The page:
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Subaru introducing its first plug-in hybrid in US; Crosstrek Hybrid

Subaru Corporation is introducing its first plug-in hybrid vehicle, the Subaru Crosstrek Hybrid, in the US. Offering real all-wheel capability in a hybrid package, the Subaru Crosstrek Hybrid Hybrid features the new Subaru StarDrive Technology that uniquely integrates electric motors, a 2.0-liter direct-injection SUBARU BOXER engine, Subaru Symmetrical All-Wheel Drive, and a new Lineartronic (Continuously Variable Transmission).


The Crosstrek has become the brand’s third-best-selling model in America since its debut six years ago. Priced at $34,995 plus $975 for destination and delivery, the 2019 Crosstrek Hybrid is the most efficient version of the versatile compact SUV.

The 8.8 kWh Li-ion battery supports an all-electric range of up to 17 miles, with a combined 90 MPGe and total range of 480 miles. Towing capacity is up to around 1000 lbs. Subaru Crosstrek Hybrid will go on sale at U.S. Subaru retailers by the end of this year.


Subaru StarDrive Technology employs two electric motors. One motor functions as an engine starter. Conversely, it can be powered by the engine to function as a generator for the hybrid battery. The second motor powers the vehicle for hybrid and electric driving modes. It also charges the hybrid battery during regenerative braking.

The Crosstrek Hybrid is capable of speeds up to 65 mph when in full electric mode and is a full second faster from 0 to 60 mph than the standard Crosstrek.

Display contents are specific for the Plug-In Hybrid model and the telematics system is enhanced by exclusive features provide added convenience and comfort. The Remote Battery Charging Timer function allows to change charge setting remotely from smartphone app. The Remote Climate Control function allows to control the vehicle’s air conditioning system remotely, before getting onto it, using a smartphone app or the key.

The Crosstek Hybrid retains the characteristics of the standard Crosstrek, with a dynamic quality achieved with the rigid body structure of the Subaru Global Platform that was designed to accommodate hybrid and electric powertrains. An electronically controlled brake system that consists of regenerative brakes and mechanical brakes has been adopted.

Collision safety performance is based on the safe framework of the Subaru Global Platform, and features a strengthened chassis platform to support the increased weight of the Plug-In Hybrid system, as well as protection for the High voltage battery to ensure Crosstrek’s class leading safety even in the Plug-In Hybrid model.



The Fusion is gone, but with all the PHEV offerings from Fiat-Chrysler, VW and now Subaru my options for replacement when mine dies are expanding.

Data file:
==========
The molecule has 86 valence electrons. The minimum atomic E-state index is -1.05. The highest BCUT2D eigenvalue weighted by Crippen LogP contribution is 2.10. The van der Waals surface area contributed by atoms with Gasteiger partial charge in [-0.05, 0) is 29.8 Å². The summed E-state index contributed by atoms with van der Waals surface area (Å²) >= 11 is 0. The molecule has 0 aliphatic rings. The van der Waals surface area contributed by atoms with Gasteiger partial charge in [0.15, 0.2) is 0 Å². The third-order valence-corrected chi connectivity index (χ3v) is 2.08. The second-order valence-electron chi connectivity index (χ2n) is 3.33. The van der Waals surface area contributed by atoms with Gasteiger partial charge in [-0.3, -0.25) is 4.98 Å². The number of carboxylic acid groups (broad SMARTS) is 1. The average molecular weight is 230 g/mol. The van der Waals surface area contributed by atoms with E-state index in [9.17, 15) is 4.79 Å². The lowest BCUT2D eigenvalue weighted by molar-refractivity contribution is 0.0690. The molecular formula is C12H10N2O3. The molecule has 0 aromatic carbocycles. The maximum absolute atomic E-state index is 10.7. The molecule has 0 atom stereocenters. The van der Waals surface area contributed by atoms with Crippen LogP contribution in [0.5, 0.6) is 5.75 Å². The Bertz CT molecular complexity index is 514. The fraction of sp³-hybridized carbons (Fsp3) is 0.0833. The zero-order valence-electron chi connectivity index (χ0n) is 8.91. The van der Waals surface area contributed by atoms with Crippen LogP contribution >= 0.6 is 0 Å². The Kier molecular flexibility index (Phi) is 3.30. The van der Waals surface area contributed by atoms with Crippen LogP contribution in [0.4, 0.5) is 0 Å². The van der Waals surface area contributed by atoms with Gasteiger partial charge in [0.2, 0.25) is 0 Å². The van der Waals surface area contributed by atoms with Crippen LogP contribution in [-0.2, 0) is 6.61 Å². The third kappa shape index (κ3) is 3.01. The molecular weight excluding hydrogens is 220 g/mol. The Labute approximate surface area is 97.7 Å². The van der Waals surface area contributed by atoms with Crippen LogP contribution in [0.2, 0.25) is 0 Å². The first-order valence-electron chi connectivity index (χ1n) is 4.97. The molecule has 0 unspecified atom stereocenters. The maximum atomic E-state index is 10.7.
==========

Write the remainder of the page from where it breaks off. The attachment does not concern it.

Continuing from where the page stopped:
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The Subaru uses a Toyota-sourced hybrid system (based on the Prius Prime with a similar sized 8.8 kWh battery). Actually E-P many auto manufacturers are coming out with PHEV. Even Ford which will bring back the Lincoln Aviator with a PHEV that will compete with Porsche and BMW SUV PHEV. They will also have a "Mustang" based SUV PHEV and an Escape PHEV.
My interest is in Honda which already has a successful PHEV in the Clarity PHEV. They plan to have 2/3 of their vehicles electric based by 2030. They are wisely partnering with GM on a next generation PHEV battery. GM has excellent PHEV and EV designs, though like in the past Marketing seems to be at odds always picking "new designs", i.e. the Volt and Bolt instead of working with successful models like Subaru is doing with their Crosstrek.
Next year Honda could be bringing out a Honda Pilot PHEV, maybe even one for their new Passport SUV (based on the Honda Pilot and made in Alabama).
Stay tuned!


Everyone and his brother around here has an SUV or pickup, but I don't like the things.

I like VWs, especially the German sensibility on suspension tuning.  The handling of a purpose-built PHEV with the battery in the floor is bound to be a step upward, and you know the guys in Stuttgart will take full advantage.  If Ford partners with VW to be its passenger-car arm, I'll be happy.

I read a review and it gets real world mileage in the twenties. Better to get a real, all electric vehicle at that price like a Model 3.


My Fusion gets real-world mileage in the 40's when driven gently at medium freeway speeds, and reports upwards of 50 at 50 MPH on 2-lane roads.  According to the computer, I'm averaging 134 MPG since new.  Even if that's high by 10 MPG I'm burning barely more than 1/5 the fuel used by the 1.6 liter GDI model.

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